Defense Secretary Mark Esper rallied the troops for the New Year in a letter telling Pentagon employees to work hard, spend money wisely, and prioritize their time well to maintain global military dominance.
In a Jan. 2 memo to all Defense Department personnel, Esper urged the armed forces to accept that they will need to make sacrifices for the sake of the National Defense Strategy and the “aggressive reforms” it requires.
“To meet the objectives outlined in the NDS, we must continue to make the most of every resource,” Esper wrote in the letter obtained by Air Force Magazine. “I expect leaders at all levels to ruthlessly prioritize to ensure your time, money, and manpower are put into the right efforts and activities.”
Everyone across the Joint Force is busy, he acknowledged. But are they spending that time well?
“Prioritize those activities that contribute most to the readiness and lethality of the force,” he directed. “Make time by doing away with low-priority, low-value activities.”
That could mean maximizing training time via augmented reality, cutting out unnecessary paperwork that slows down everyday work, digitizing logs that would otherwise be done by hand, or giving service members new tasks altogether. One of the Pentagon’s highest-profile pushes to get rid of unnecessary requirements has been to streamline its complex procurement process, which often aims to cut costs as well.
Esper pointed out that gearing up for conflict with Russia, China, and other advanced nations isn’t cheap. DOD wants more high-end fighter jets, faster and more resilient data-sharing networks, improved electronic and cyber warfare systems, and new technologies like lasers and autonomous weapons. But it also needs to keep current forces ready to go.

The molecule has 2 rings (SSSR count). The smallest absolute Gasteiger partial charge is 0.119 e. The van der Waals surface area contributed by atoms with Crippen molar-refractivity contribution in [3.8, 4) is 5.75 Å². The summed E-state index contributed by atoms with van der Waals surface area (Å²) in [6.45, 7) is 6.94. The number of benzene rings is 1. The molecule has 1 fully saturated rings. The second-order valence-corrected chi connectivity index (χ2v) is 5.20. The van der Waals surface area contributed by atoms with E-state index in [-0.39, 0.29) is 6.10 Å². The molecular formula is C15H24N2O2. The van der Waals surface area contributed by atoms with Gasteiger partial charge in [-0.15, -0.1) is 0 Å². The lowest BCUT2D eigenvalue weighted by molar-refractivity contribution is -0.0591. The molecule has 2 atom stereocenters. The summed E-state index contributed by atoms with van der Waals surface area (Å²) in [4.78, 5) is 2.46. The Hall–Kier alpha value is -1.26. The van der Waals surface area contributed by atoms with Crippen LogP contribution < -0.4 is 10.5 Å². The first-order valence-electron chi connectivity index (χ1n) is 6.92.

“The trade-off between current readiness and future modernization is one of our most difficult decisions,” Esper wrote. “Getting this right requires a deliberate budgeting process and continual assessment. Every leader should review their spending in detail and not hesitate to reallocate resources.”
The Air Force has foreshadowed significant inventory changes in the upcoming fiscal 2021 budget that are driven by future combat needs. Some experts worry that while enormous, next year’s expected $740 billion defense budget isn’t enough financial growth for the military to stay ready and modernize at the same time. To make it work, senior leaders are pushing the idea of doing more with what they have—particularly in case of a fiscal downturn.
“Fund your highest priorities first, so that when fiscal conditions change, you will still be able to accomplish your mission,” Esper said.
He also urged the armed forces to make sure uniformed personnel are doing work in line with DOD’s strategic priorities, noting the department’s effort to grow the number of service members who can deploy. That means cracking down on people who need to update their vaccinations, address any injuries, and prepare for physical fitness tests.
“We must now demonstrate our continued commitment to the nation by prioritizing the use of every hour, dollar, and person to help ensure we remain the greatest military in history,” Esper said.
He briefly touched on the same topics in his first message to the force as acting defense secretary last June. Esper’s reminder to focus on great power competition comes as recent tensions with Iran made clear that the Middle East will continue to demand DOD’s time and resources, even as the Pentagon stresses a shift in its priorities.